Don't get me wrong, I love seeing a database fully integrated with the pipeline and that's how it should be. But in this specific case, I feel the tradeoff is worth it.

Also - this is a baseline database, nobody prevents us from running delta scripts against it depending on needs. But given it was for testing purposes, I highly doubt there is going to be much development on it in the future!

Thursday, 7 June 2018

How to run UI tests in a Deployment Group with TFS and VSTS

Especially if you are testing client applications, you might want to run UI tests on a Deployment Group instead of a Build Agent. While technology is the same, there are a couple of things to keep in mind.

In order to enable a machine to run UI tests you need to make sure your InteractiveSession capability is set to true.








In order to do so, you need to re-configure or manually change the script used to add a machine to the Deployment Group. Given a standard script the first step is removing the --runasservice switch from it.

Once you run the configuration script the process will guide you to configure the agent for interactive interaction. You will set it to auto-start so you will get an unattended experience when rebooting the machine, but you will be able to run interactive sessions on it.

Eventually, I always recommend to use the VSTest Platform Installer task to make sure you have a consistent environment to run your tests from:











and to refer to the tools installed by that in the Visual Studio Test task:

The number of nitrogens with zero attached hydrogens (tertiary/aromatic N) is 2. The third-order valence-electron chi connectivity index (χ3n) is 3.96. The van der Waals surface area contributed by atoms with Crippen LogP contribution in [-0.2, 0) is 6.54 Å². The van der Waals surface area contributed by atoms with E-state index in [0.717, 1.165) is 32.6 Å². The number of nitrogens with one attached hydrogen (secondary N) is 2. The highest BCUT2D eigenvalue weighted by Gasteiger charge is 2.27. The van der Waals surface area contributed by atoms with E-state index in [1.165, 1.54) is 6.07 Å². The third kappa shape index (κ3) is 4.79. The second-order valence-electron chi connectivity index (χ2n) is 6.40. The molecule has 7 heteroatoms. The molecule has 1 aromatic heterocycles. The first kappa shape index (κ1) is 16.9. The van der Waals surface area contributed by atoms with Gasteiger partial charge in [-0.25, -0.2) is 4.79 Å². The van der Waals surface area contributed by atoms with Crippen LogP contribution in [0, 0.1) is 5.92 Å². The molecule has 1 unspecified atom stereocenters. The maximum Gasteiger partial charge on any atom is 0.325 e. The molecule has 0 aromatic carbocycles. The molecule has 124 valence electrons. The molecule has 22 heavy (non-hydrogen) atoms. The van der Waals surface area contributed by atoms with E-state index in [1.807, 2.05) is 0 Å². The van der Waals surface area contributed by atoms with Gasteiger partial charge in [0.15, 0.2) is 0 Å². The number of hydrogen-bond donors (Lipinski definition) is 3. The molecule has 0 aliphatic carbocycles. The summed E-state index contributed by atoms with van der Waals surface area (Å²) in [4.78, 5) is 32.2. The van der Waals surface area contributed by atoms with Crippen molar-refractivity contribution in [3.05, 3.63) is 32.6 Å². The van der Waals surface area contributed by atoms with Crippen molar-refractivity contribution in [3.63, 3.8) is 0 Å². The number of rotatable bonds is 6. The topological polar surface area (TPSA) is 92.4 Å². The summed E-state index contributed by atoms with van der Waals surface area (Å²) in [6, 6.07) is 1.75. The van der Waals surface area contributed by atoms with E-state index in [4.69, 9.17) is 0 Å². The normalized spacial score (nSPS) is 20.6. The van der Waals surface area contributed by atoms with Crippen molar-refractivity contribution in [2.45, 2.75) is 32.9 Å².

Wednesday, 30 May 2018

A story of high availability with SQL Server AlwaysOn and TFS

A few weeks ago something happened on our TFS instance - we discovered that DBCC CHECKDB under certain conditions can mark a database as corrupted.

Long story short, this was due to a peculiar condition related to a high volume of transactions during that operation, not something you see every day. Microsoft Support was really good helping us getting back to normality.

In retrospective, what really hit me was how resilient TFS was thanks to SQL Server AlwaysOn. As you know, I am a huge fan of AlwaysOn because of how transparent it makes High Availability.

For us, maintaining availability meant a simple failover to the other node. Given that we are running the Availability Group with Synchronous-Commit Mode (my default choice when it comes to TFS) the then-Primary Replica was already updated to the latest transaction, so there was no data loss. 

Team Foundation Server did not lose a single heartbeat. When things go south like this, during the issue itself and if you are doing something during the failover you will get a JobInitializationError, which is self-explanative. As this is a transactional system by design, nothing is left hanging in the balance like good ol' SourceSafe :)

Of course we were in limited availability while we were troubleshooting and fixing this problem (always change the Failover Mode to Manual when you are doing so), but there was no downtime.

Also talking recovery, at the end of the day we had to restore backups on the Secondary Replica to get back to a proper synchronisation. Again, a bit tedious and time consuming given the sizes involved, but it was flawless.

Tuesday, 22 May 2018

Small details carrying a huge value

I was reading this post by Microsoft Premier Developer’s blog, and it was a nice throwback to past times where I had to deal with these type of requests because of the existing process in place.